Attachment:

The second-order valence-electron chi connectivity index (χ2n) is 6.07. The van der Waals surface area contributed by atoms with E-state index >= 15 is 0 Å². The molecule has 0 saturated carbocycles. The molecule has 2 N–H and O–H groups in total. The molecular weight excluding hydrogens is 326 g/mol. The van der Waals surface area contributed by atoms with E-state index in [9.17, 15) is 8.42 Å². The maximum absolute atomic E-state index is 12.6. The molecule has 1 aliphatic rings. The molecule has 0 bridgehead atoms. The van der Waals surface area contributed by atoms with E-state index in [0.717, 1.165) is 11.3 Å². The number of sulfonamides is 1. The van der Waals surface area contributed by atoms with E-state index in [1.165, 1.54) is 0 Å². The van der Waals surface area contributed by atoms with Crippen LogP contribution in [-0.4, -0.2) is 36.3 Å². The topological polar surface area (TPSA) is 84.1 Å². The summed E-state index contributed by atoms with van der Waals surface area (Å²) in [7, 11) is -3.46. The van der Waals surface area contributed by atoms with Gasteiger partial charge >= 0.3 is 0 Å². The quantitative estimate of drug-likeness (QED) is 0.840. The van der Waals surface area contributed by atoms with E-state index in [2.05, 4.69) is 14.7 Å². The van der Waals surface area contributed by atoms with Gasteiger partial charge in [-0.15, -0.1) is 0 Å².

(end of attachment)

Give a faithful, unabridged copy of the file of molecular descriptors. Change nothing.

The second-order valence-electron chi connectivity index (χ2n) is 6.07. The van der Waals surface area contributed by atoms with E-state index >= 15 is 0 Å². The molecule has 0 saturated carbocycles. The molecule has 2 N–H and O–H groups in total. The molecular weight excluding hydrogens is 326 g/mol. The van der Waals surface area contributed by atoms with E-state index in [9.17, 15) is 8.42 Å². The maximum absolute atomic E-state index is 12.6. The molecule has 1 aliphatic rings. The molecule has 0 bridgehead atoms. The van der Waals surface area contributed by atoms with E-state index in [0.717, 1.165) is 11.3 Å². The number of sulfonamides is 1. The van der Waals surface area contributed by atoms with E-state index in [1.165, 1.54) is 0 Å². The van der Waals surface area contributed by atoms with Crippen LogP contribution in [-0.4, -0.2) is 36.3 Å². The topological polar surface area (TPSA) is 84.1 Å². The summed E-state index contributed by atoms with van der Waals surface area (Å²) in [7, 11) is -3.46. The van der Waals surface area contributed by atoms with Gasteiger partial charge >= 0.3 is 0 Å². The quantitative estimate of drug-likeness (QED) is 0.840. The van der Waals surface area contributed by atoms with E-state index in [2.05, 4.69) is 14.7 Å². The van der Waals surface area contributed by atoms with Gasteiger partial charge in [-0.15, -0.1) is 0 Å².